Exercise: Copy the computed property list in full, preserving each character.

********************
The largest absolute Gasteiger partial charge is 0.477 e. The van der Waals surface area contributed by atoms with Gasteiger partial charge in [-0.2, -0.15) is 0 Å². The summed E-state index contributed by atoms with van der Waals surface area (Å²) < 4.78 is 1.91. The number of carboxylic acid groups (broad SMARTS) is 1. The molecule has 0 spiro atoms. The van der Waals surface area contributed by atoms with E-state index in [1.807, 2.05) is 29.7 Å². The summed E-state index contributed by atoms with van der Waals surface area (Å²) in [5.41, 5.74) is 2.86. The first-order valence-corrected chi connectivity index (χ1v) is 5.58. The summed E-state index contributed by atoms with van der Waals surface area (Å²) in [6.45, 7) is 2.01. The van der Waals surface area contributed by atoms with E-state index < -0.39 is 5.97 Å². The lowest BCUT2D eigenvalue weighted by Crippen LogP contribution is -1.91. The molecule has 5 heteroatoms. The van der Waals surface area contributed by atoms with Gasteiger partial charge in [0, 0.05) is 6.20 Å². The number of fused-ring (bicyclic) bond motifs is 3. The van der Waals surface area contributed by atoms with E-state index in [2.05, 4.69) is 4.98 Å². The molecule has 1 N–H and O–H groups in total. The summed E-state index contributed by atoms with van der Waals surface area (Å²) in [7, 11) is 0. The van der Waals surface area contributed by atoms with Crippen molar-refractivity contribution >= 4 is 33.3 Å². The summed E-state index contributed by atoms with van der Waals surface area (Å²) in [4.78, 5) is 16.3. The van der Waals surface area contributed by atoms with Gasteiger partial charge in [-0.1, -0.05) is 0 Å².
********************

The largest absolute Gasteiger partial charge is 0.477 e. The van der Waals surface area contributed by atoms with Gasteiger partial charge in [-0.2, -0.15) is 0 Å². The summed E-state index contributed by atoms with van der Waals surface area (Å²) < 4.78 is 1.91. The number of carboxylic acid groups (broad SMARTS) is 1. The molecule has 0 spiro atoms. The van der Waals surface area contributed by atoms with E-state index in [1.807, 2.05) is 29.7 Å². The summed E-state index contributed by atoms with van der Waals surface area (Å²) in [5.41, 5.74) is 2.86. The first-order valence-corrected chi connectivity index (χ1v) is 5.58. The summed E-state index contributed by atoms with van der Waals surface area (Å²) in [6.45, 7) is 2.01. The van der Waals surface area contributed by atoms with E-state index < -0.39 is 5.97 Å². The lowest BCUT2D eigenvalue weighted by Crippen LogP contribution is -1.91. The molecule has 5 heteroatoms. The van der Waals surface area contributed by atoms with Gasteiger partial charge in [0, 0.05) is 6.20 Å². The number of fused-ring (bicyclic) bond motifs is 3. The van der Waals surface area contributed by atoms with E-state index in [2.05, 4.69) is 4.98 Å². The molecule has 1 N–H and O–H groups in total. The summed E-state index contributed by atoms with van der Waals surface area (Å²) in [7, 11) is 0. The van der Waals surface area contributed by atoms with Crippen molar-refractivity contribution >= 4 is 33.3 Å². The summed E-state index contributed by atoms with van der Waals surface area (Å²) in [4.78, 5) is 16.3. The van der Waals surface area contributed by atoms with Gasteiger partial charge in [-0.1, -0.05) is 0 Å².